The variable names in the paper make it a little confusing as to what exactly is being encoded and decoded at each layer. It's clear that $x_t, r_t, c_t$ are are in "image space", and $h^{enc}_t$ refers to the encoded feature representation of an image.
However, my understanding is that $h^{dec}_t$ is NOT the decoded image representation, but rather it resides in the same feature space as $h^{enc}_t$. The superscript "dec" is misleading because it actually refers to the "decoding of $z$ back into encoded image space". I think this is so because passing data through
sampleQ
is implicitly adding an additional layer of encoding.
It then follows that the actual transformation from "encoded image space" back to "image space" is done implicitly by the
write
layer. I'd love to hear an expert opinion on this matter though
[7].
Writing with Attention
During writing, we apply the opposite filter transformation we had during reading. Instead of focusing a large image down to a small "read patch", we now transform a small "write patch" to a larger region spanning the entire canvas. If we make the write patch pure white, we can visualize where the write filterbanks cause the model to attend to in the image. This can be useful for debugging or visualizing the DRAW model in action. To visualize the same thing with read filterbanks, just apply them as if they were write filters.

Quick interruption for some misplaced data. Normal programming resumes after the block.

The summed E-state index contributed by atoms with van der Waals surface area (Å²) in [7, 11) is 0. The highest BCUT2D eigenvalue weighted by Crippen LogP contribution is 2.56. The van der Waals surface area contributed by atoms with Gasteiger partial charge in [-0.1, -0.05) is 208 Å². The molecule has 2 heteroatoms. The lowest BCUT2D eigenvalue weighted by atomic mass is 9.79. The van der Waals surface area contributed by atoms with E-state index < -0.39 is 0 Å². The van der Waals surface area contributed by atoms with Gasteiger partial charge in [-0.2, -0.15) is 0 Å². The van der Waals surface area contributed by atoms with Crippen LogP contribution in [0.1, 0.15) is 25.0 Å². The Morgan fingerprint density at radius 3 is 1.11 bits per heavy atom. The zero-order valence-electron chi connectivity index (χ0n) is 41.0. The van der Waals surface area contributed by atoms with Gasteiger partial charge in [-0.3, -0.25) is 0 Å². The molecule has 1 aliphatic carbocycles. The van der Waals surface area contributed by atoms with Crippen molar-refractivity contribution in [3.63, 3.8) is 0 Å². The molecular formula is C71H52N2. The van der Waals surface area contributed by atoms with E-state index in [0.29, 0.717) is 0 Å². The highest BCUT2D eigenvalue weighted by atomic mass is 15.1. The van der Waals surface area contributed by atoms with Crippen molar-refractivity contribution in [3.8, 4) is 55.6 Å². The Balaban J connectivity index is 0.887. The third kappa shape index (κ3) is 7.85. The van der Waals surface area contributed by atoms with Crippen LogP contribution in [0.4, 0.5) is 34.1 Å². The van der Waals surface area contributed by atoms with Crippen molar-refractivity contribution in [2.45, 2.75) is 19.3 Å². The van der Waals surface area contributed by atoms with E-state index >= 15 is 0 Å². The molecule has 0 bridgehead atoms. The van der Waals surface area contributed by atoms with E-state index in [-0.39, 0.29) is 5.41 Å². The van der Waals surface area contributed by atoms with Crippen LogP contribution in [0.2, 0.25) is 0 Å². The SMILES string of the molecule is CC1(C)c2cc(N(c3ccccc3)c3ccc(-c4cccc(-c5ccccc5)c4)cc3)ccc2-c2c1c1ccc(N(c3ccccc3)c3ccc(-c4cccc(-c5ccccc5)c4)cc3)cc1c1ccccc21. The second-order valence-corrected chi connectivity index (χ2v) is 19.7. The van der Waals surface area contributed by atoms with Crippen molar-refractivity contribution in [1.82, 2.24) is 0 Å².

Model Variables
It's usually a good idea to doublecheck the parameters you're optimizing over, and that variables are being properly shared, before switching training on. Here are the variables (learnable parameters) of the DRAW model and their respective tensor shapes.
read/w:0 : TensorShape([Dimension(256), Dimension(5)])
read/b:0 : TensorShape([Dimension(5)])
encoder/LSTMCell/W_0:0 : TensorShape([Dimension(562), Dimension(1024)])
encoder/LSTMCell/B:0 : TensorShape([Dimension(1024)])
mu/w:0 : TensorShape([Dimension(256), Dimension(10)])
mu/b:0 : TensorShape([Dimension(10)])
sigma/w:0 : TensorShape([Dimension(256), Dimension(10)])
sigma/b:0 : TensorShape([Dimension(10)])
decoder/LSTMCell/W_0:0 : TensorShape([Dimension(266), Dimension(1024)])
decoder/LSTMCell/B:0 : TensorShape([Dimension(1024)])
writeW/w:0 : TensorShape([Dimension(256), Dimension(25)])
writeW/b:0 : TensorShape([Dimension(25)])
write/w:0 : TensorShape([Dimension(256), Dimension(5)])
write/b:0 : TensorShape([Dimension(5)])
Looks good!
Loss Function
The DRAW model's loss function is $L_x+L_z$, or the sum of a reconstruction loss (how good the picture looks) and a latent loss for our choice of $z$ (a measure of how bad our variational approximation is of the true latent distribution). Because we are using binary cross entropy for $L_x$, we need our MNIST image values to go from 01 (binarized) rather than 0.5 to 0.5 (meannormalized). The latent loss is the the standard reverseKL diverence used in variational methods.
I don't have a full understanding of this yet, so maybe I'll ask here: why are we allowed to just combine reverseKL with binary cross entropy? If we only minimize $L_x$, it looks like we can still obtain good drawings even though the latent loss increases. This suggests that KL and binary cross entropy are apples and oranges, and we can change the cost function to $Lx+\lambda*Ly$ where $\lambda$ allows us to prioritize one kind of loss over another (or even alternate optimizing $L_x$ and $L_z$ in an EMlike fashion).
One very annoying bug that I encountered was that while DRAW without attention trained without problems, adding attention suddenly caused numerical underflow problems to occur during training. The training would start off just fine, but soon all of the gradients would explode into NaNs.